DOBSON — The town of Dobson will permanently take on the water business in the Interstates Water and Sewer District.
Dobson already has been providing the water service to the area along N.C. 89 near I-77 since pipes were run in 2010.
At Monday’s meeting of the Surry County Board of Commissioners, the county voted to award Dobson a lease to permanently provide water in the district.
Dobson will pay the county $1 per year to lease the Interstates water system.
Mount Airy will provide sewer services to the district by way of a sanitary sewer project which extends to the I-77 and I-74 interchanges. The split services made the decision difficult for many county commissioners.
“I think we ought to solve this and let one municipality take it all,” said Commissioner Van Tucker, who was the lone vote against awarding the lease to Dobson.
However, as Commissioner Eddie Harris said, “There’s really no easy answer here.”
When the county opted to run water to the district it was unable to come to terms with Mount Airy, which would have been the preferred provider simply due to its proximity to the district.
“In a perfect world 10 years ago, water would have come from Mount Airy,” remarked County Manager Chris Knopf.
Thus, the county switched gears. The Tobe Hudson water line was run north from Dobson. It links into the Interstates District to provide water from the town. Dobson handles all maintenance of the line, billing and other operations, while the county retains ownership.
According to Knopf, the Tobe Hudson line will be signed over to Dobson.
Handing over the Interstates system to Dobson will create a 10-percent increase in the town’s water sales, according to Town Manager Josh Smith, and the loss of the district to Mount Airy could have created other issues for the town.
“The entire system was engineered in conjunction with exit 93 (on I-77),” remarked Commissioner Eddie Harris.
Harris explained the town relies on its ability to pull water from a tank located near Pine Ridge Road when it services the water tank at Shelton Vineyards. It allows the town to perform maintenance while not disrupting water service. Effectively cutting the Pine Ridge tank off from the Dobson system could have effects on Dobson’s service.
Another concern for Harris and other commissioners was the cost associated with turning over the system to Mount Airy.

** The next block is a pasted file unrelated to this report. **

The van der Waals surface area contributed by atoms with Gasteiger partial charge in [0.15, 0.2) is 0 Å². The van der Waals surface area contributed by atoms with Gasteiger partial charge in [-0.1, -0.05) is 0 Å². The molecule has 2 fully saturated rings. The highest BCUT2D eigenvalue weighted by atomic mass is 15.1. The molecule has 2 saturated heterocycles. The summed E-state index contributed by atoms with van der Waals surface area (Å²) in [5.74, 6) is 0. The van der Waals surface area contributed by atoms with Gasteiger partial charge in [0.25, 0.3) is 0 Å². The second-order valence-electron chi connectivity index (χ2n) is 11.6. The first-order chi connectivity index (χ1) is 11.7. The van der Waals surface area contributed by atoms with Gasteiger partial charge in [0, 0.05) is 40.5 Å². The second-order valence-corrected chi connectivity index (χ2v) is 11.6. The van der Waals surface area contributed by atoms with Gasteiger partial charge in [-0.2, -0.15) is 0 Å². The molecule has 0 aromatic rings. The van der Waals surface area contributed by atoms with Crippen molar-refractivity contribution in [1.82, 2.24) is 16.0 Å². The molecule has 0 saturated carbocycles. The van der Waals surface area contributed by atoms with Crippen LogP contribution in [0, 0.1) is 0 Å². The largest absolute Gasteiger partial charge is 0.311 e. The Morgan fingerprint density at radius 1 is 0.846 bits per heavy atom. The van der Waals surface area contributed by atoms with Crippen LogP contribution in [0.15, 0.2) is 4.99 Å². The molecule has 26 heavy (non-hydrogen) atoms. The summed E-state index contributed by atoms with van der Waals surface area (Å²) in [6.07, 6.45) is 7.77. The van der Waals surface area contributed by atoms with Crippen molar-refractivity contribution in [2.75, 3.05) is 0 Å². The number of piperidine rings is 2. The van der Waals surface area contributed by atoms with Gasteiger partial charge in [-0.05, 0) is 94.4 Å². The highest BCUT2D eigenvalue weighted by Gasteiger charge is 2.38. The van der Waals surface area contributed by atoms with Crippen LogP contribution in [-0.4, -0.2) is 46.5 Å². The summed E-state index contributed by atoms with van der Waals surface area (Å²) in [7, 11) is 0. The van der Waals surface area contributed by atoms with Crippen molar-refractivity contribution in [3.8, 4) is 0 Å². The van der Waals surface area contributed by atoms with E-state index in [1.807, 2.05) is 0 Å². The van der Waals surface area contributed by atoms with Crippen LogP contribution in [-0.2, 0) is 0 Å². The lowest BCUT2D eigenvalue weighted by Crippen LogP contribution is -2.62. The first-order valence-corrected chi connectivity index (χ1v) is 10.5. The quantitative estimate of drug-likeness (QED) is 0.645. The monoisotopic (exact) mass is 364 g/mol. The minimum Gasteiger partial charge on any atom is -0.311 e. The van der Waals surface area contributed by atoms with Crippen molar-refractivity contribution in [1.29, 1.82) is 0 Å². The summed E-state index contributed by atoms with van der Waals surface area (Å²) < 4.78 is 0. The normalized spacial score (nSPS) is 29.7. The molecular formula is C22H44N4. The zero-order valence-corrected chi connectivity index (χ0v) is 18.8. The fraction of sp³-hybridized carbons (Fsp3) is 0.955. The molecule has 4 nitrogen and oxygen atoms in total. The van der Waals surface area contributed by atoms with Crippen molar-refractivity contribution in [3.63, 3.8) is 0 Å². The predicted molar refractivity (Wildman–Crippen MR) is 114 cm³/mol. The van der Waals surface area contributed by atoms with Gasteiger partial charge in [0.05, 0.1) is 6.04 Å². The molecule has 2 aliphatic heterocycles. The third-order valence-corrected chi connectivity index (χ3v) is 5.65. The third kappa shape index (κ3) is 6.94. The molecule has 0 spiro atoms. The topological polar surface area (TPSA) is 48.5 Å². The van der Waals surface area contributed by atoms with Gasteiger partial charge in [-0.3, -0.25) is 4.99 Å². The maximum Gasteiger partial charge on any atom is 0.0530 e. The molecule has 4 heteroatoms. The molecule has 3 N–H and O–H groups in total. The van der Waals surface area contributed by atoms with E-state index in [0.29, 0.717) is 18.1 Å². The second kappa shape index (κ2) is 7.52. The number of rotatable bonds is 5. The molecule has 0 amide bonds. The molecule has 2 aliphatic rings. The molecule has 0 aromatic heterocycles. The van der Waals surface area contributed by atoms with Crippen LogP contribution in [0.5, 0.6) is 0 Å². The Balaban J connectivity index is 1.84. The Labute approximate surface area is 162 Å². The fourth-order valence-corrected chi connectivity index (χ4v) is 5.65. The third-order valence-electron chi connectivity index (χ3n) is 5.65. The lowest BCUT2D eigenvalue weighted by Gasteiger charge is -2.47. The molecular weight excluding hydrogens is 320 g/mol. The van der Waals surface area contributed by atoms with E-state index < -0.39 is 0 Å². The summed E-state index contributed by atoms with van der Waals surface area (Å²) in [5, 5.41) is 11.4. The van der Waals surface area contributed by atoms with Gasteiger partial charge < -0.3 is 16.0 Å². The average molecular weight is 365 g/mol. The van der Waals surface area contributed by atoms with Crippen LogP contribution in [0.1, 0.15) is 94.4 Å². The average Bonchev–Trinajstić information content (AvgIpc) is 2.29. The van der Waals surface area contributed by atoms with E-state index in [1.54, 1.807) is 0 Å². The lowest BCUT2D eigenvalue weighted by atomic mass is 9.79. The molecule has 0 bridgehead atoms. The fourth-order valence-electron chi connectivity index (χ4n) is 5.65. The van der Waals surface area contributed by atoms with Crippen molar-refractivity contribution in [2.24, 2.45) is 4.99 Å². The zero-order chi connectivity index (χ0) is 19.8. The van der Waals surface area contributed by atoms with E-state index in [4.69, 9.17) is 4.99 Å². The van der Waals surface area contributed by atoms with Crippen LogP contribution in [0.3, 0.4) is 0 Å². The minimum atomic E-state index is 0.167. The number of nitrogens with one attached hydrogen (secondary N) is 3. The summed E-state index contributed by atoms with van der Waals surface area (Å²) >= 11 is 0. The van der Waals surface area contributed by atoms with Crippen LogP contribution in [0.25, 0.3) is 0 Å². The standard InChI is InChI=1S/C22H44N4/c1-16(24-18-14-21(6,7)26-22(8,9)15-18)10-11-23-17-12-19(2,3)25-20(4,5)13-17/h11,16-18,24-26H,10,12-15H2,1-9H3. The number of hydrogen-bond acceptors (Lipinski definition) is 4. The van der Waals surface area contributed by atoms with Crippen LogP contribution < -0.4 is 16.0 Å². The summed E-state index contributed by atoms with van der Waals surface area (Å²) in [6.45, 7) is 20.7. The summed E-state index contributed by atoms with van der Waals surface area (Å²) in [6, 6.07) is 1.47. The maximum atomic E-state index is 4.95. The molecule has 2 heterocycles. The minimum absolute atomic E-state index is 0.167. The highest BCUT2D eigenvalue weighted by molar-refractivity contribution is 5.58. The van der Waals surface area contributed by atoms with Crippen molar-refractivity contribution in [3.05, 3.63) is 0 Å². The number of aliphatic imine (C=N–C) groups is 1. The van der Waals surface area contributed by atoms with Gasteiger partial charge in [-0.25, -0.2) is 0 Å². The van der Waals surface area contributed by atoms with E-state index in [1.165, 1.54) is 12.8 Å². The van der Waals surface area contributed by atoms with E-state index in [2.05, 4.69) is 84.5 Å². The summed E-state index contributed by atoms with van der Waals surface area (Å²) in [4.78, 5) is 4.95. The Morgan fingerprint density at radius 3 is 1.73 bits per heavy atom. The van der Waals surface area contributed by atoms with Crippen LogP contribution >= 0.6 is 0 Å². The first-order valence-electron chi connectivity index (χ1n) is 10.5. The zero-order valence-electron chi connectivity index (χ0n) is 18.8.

According to estimates, Knopf said there would be about $270,000 associated with infrastructure updates needed to allow the district to hook into the city’s water lines. City officials had stated the county would have to pay for the overhaul.
Knopf said county board Chairman Buck Golding met with city officials and there was some movement on getting the city to pay at least a portion of the costs should it take the water business in the district.
“In your packet you’ll see a letter from City Manager Barbara Jones,” noted Knopf. “She says it will be the administration’s recommendation the city share the costs, but the (city) board has not voted on the matter.”
In the end, a transition free of cost, with no interruption in services and no change in which entity provides the services, led four commissioners to cast votes in favor of a hand-off to Dobson. However, the arrangement does not come without some challenges.
Sewer bills are based on water usage, meaning Dobson will have to share water usage information with Mount Airy. Knopf said customers could get one bill for both services or two bills — one from each public utilities provider. It will depend on an interlocal agreement between the district and the two municipalities.
“Two entities will have to work together to bill,” explained Knopf. “We actually have that here in the county.”
Knopf cited the example of Elkin working with the Yadkin Valley Sewer Authority. While the town provides water services, the sewer authority provides sewer services. Through an interlocal agreement, the two entities work together to bill customers.
Knopf had been asking commissioners for an answer regarding which entity will take over the business since a February board retreat. He said he needed to know for budgeting purposes.
However, another matter made “time of the essence,” according to Knopf.
County Attorney Ed Woltz told the board he has been examining how to force mandatory hook-up for sewer services in the district.
“As we make decisions on mandatory hook-up for sewer in the district, it’s easier if ownership of the (water) system is settled,” said Woltz.
Andy is a staff writer and may be reached at 415-4698.